Tuesday, November 12, 2019

Us (2019): A Review


Us is the follow-up to writer/director Jordan Peele's horror film-cum-social commentary Get Out. I was not particularly overwhelmed with Get Out, finding it a pastiche of other stories, along with a fixation on the logic of having candles in an operating room. I was less overwhelmed with Us, a film I can appreciate for its craftsmanship while still not finding it frightening.

In 1986, young Addie is left to wander a Santa Cruz carnival unsupervised. Wandering into a funhouse, she comes upon a sentient reflection of herself.

Cut to present-day, where Addie Wilson (Lupita Nyong'o) is married to Russel (Winston Duke) and with two children: Zora (Shahadi Wright Joseph) and Jason (Evan Alex). Up in their summer cabin, Addie feels ill at ease, especially with Russel's suggestion to go up to nearby Santa Cruz for a day-trip to the beach.

Reluctantly, Addie goes, finding some comfort with their friends Josh and Kitty (Tim Heidecker and Elisabeth Moss). However, once they are back in their cottage, Addie becomes alarmed to see four figures standing on their driveway. Russel is dismissive, until the family, indeed the whole world, is plunged into Night of the Living Doppelgangers.

Image result for us 2019To their collective horror, the Wilsons find that standing before them are figures who look exactly like them, but they are far from exact copies. Dressed in red jumpsuits and carrying scissors, they are here to enact world domination. Addie's doppelganger, speaking in a raspy, halting voice, introduces her family: Abraham, Umbrae and Pluto, twisted and demented forms of Abraham, Zora and Jason respectively.

They are here for what "Red" (Addie's evil twin) calls 'The Untethering'. This Night of the Ghouls is universal the Wilsons find out. Having managed to escape (Russel even managing to kill off Abraham), they find no refuge with Josh and Kitty, they having been killed by their own doppelgangers. The night continues with the Wilsons attempting to survive, but for that to happen, Addie must confront herself...and her other self, culminating in a 'twist' that for my mind is no twist at all.

Maybe the fault lies in me, but I have never been scared in a horror film. Never. I remember laughing at The Exorcist, so most if not all horror films have no actual effect on me, let alone making me jump. Granted, when Regan stabs herself with the cross, that was creepy, but I never had nightmares after seeing it. The 'added footage' and Regan scampering down the stairs in a twisted contortion to be honest had me howling with laughter, not terror.

Again, I can appreciate the craft in The Exorcist: the directing, acting, cinematography, and can see why so many lapsed Catholics started sleeping with rosaries after seeing the film, but maybe I'm just too detached as a viewer to feel the terrors. In that same vein, I acknowledge and recognize Peele's skill and understanding of the elements of a horror film: the creepy choir in The Omen manner, the juxtaposition of sunlight and terror, flickering lights and screeching banshees.

Image result for us 2019
Having said that, I didn't find Us frightening. As with The Exorcist, I found some of it actually funny. Nyong'o's "creepy" Red voice was technically a great piece of acting, and Nyong'o is a skilled actress to essentially play dual roles. She is wonderful in her performance: the haunted Addie, the demonic Red, making both feel authentic and natural. It's a very skilled performance and Nyong'o should be applauded for it.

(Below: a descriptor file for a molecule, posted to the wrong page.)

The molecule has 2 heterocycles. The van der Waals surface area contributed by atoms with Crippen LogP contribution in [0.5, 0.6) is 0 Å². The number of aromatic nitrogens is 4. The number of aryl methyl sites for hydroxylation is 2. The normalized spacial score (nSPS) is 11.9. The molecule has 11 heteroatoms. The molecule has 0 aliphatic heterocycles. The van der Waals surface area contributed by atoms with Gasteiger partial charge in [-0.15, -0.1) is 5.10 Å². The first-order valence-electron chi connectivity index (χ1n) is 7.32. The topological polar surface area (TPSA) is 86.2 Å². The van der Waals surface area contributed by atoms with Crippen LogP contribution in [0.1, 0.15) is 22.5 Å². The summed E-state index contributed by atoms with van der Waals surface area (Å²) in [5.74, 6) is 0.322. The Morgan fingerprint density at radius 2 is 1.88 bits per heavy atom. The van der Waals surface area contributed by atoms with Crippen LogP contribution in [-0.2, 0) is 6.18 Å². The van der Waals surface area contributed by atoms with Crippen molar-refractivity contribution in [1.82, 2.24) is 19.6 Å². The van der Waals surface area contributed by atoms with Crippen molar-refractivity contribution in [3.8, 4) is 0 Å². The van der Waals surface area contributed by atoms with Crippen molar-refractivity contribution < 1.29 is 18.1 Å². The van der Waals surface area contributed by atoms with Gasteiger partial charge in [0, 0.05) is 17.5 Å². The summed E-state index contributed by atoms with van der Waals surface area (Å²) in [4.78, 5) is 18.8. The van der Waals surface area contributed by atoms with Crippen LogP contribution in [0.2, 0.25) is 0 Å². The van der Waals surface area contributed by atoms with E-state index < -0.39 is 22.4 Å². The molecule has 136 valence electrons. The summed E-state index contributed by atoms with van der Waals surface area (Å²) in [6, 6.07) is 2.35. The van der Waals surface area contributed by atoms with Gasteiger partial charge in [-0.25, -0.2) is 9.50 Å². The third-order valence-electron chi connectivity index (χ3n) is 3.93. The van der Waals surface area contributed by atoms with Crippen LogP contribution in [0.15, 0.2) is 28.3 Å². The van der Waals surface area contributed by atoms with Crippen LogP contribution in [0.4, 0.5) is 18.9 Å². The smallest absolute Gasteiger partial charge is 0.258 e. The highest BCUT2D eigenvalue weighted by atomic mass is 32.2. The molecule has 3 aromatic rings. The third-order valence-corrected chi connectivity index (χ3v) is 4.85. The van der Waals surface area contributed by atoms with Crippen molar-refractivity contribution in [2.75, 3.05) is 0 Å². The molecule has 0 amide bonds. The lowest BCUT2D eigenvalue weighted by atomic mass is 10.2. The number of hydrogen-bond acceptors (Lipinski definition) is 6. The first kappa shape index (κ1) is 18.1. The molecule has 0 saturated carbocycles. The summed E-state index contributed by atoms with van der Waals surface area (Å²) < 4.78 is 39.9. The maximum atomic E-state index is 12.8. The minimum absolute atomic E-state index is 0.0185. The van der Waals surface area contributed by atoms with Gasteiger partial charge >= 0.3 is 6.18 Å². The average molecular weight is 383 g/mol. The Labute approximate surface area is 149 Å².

Credit too should also be handed out to Duke, Joseph and Alex for playing dual roles of the Wilsons and their demented, twisted doubles. Peele has a strong visual style to him whether it is in danger in the bright light or the hidden underworld of the Tethered.

However, try as I might I found a lot of Us amusing versus terrifying. At one point I did ask if this was a comedy. When Kitty and Josh's doppelganger daughters start attacking Zora and Jason, I was laughing, the screeching adding more humor to my viewing. As I've said before, it may be due to my inability to find most horror films frightening while also acknowledging they are well-made to be frightening. However, Peele does invite us to laugh at times.

After Russel and Addie reference both Home Alone and Micro Machines, Zora and Jason ask them "What's Micro Machines?" and "What's Home Alone?" respectively, which I figure was meant to be funny. Russel's continuing inability to get the danger he was facing (as well as his constant hobbling), along with an argument about who would drive the getaway car should be funny, but at times I wasn't sure if there was a joke there.

The 'twist' is not a shocker, at least to me. While the film could have ended with Addie Triumphant, the 'twist' is not unexpected, so I was not surprised. I did wonder once the doppelgangers 'took over the world', what exactly would happen? It's not as if they had any ability to make this a better place, to use a little Michael Jackson reference.

Finally, if there is any allegory on Us, it mercifully flew over me.

That I did not find Us scary is not Us' fault. I rarely if ever find any horror film scary. The film is well-made with a strong Lupita Nyong'o performance (though I don't think she gives bad performances). The film worked well for those who did find it frightening, including my mother who thought based on the title that Us was a romance. She learned the hard way.

If there were to be a doppelganger of me running around, I wouldn't worry because he looks like this...

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...and he wouldn't hurt a fly (or at least I hope so).


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